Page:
The LGVMA advocates on behalf of its members with the AVMA and also serves as a safe haven for members who can't come out in the communities where they work, noted Hazanow. Hazanow explained that the organization also helps members with networking, resources and events as well as supporting veterinarians who are just now coming out of the closet.
"In founding the LGVMA, Ken helped to create an environment where I'm very lucky that I don't have to be closeted," said Hazanow. 'Our mission continues to help individuals that do not have the privilege to live in inclusive environments like San Francisco."
According to Gorczyca, a study was done recently that showed seven percent of veterinary students self-identify as LGBT, whereas only three and a half percent of the general population self-identifies as LGBT. The profession has also gone from predominately male to predominately female, noted Gorczyca. This paradigm shift, along with societal changes,has helped to create a more inclusive educational and working environment within the veterinary profession.
Local LGVMA member Dr. Al Glaterwho works at McKillip Animal Hospital in the Lakeview neighborhoodhas been practicing veterinary medicine for 32 years and has been out at work since the late 1980s.
"I thought it was important to join the LGVMA so I could facilitate change through educating people that there are LGBT vets and they are just people. In urban environments things are better but that isn't the case everywhere," said Glater. "During the March on Washington in 1993, I saw a flier inviting LGBT vets to a meet-up so I went to that gathering and decided to join right away."
Another local LGVMA member Dr. Diane Dodinwho is in the process of buying an existing practice called Prospect Animal Hospital in Arlington Heightshas been practicing veterinary medicine for 10 years and has always been out at all of her jobs.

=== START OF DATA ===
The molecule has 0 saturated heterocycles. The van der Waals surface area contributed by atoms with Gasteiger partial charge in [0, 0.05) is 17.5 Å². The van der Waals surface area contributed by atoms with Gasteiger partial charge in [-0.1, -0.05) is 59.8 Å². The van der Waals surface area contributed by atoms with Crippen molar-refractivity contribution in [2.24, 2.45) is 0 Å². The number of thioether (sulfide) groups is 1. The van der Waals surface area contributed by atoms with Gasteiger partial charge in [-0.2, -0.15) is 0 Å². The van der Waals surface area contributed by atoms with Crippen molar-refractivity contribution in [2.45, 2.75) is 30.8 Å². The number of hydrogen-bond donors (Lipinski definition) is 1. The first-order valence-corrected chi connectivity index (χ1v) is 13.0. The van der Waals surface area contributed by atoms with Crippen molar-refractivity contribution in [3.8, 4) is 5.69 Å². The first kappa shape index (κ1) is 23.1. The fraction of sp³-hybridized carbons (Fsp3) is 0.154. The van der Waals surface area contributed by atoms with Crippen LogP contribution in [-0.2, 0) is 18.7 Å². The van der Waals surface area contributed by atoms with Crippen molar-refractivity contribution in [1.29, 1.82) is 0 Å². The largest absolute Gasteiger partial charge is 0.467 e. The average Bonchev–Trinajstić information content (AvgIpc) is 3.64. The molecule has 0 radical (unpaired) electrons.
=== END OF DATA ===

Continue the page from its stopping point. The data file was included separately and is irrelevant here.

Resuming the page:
"I saw posters about the LGVMA while I was going to school at Ross University Veterinary School on the island of St. Kitts in the Caribbean. I decided to check it out and found a great group of people that I had something in common with,which was great for me because St. Kitts isn't very LGBT friendly," said Dodin.
Hazanow shared that veterinary medicinewhich encompasses many disciplines including agriculture, industry, research, government and companion animal careis a very conservative profession overall, due in part because of its agricultural roots. In some areas it is still difficult for many members of the profession to embrace LGBT diversity, said Hazanow.
"Over the past 20 years we've been in an uphill battle and right now we are reaching the crest of a wave where there are windows of opportunity for us as an organization because of the general climate in the country around LGBT issues. I think that it's a really great place to be with a lot of opportunities that we can take advantage of to see if we can push that window open so that everyone else can follow," said Hazanow.